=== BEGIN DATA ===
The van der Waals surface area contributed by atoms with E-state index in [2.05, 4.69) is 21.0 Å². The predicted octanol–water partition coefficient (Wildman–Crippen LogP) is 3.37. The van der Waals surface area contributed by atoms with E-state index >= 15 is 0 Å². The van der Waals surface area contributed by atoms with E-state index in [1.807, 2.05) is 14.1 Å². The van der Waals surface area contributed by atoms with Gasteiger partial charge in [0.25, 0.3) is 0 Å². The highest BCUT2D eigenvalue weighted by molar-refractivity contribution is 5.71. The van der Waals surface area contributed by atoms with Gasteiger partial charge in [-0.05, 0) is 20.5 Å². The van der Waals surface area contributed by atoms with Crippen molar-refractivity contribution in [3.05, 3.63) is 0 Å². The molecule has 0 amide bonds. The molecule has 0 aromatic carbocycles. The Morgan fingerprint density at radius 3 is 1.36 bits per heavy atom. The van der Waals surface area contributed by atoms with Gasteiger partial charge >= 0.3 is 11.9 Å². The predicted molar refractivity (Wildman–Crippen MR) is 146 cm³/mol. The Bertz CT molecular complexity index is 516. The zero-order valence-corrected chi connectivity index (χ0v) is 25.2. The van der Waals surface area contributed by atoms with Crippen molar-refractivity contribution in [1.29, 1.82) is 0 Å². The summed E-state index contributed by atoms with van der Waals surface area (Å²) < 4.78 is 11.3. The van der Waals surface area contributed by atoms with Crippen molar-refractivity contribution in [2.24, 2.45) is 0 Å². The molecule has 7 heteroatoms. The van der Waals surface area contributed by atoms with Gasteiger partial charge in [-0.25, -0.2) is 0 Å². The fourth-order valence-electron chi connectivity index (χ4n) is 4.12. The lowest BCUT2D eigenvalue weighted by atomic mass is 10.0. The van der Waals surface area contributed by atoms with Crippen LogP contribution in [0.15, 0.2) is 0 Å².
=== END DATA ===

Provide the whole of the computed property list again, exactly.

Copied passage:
The van der Waals surface area contributed by atoms with E-state index in [2.05, 4.69) is 21.0 Å². The predicted octanol–water partition coefficient (Wildman–Crippen LogP) is 3.37. The van der Waals surface area contributed by atoms with E-state index >= 15 is 0 Å². The van der Waals surface area contributed by atoms with E-state index in [1.807, 2.05) is 14.1 Å². The van der Waals surface area contributed by atoms with Gasteiger partial charge in [0.25, 0.3) is 0 Å². The highest BCUT2D eigenvalue weighted by molar-refractivity contribution is 5.71. The van der Waals surface area contributed by atoms with Gasteiger partial charge in [-0.05, 0) is 20.5 Å². The van der Waals surface area contributed by atoms with Crippen molar-refractivity contribution in [3.05, 3.63) is 0 Å². The molecule has 0 amide bonds. The molecule has 0 aromatic carbocycles. The Morgan fingerprint density at radius 3 is 1.36 bits per heavy atom. The van der Waals surface area contributed by atoms with Gasteiger partial charge >= 0.3 is 11.9 Å². The predicted molar refractivity (Wildman–Crippen MR) is 146 cm³/mol. The Bertz CT molecular complexity index is 516. The zero-order valence-corrected chi connectivity index (χ0v) is 25.2. The van der Waals surface area contributed by atoms with Crippen molar-refractivity contribution in [1.29, 1.82) is 0 Å². The summed E-state index contributed by atoms with van der Waals surface area (Å²) < 4.78 is 11.3. The van der Waals surface area contributed by atoms with Crippen molar-refractivity contribution in [2.24, 2.45) is 0 Å². The molecule has 7 heteroatoms. The van der Waals surface area contributed by atoms with Gasteiger partial charge in [-0.25, -0.2) is 0 Å². The fourth-order valence-electron chi connectivity index (χ4n) is 4.12. The lowest BCUT2D eigenvalue weighted by atomic mass is 10.0. The van der Waals surface area contributed by atoms with Crippen LogP contribution in [0.15, 0.2) is 0 Å².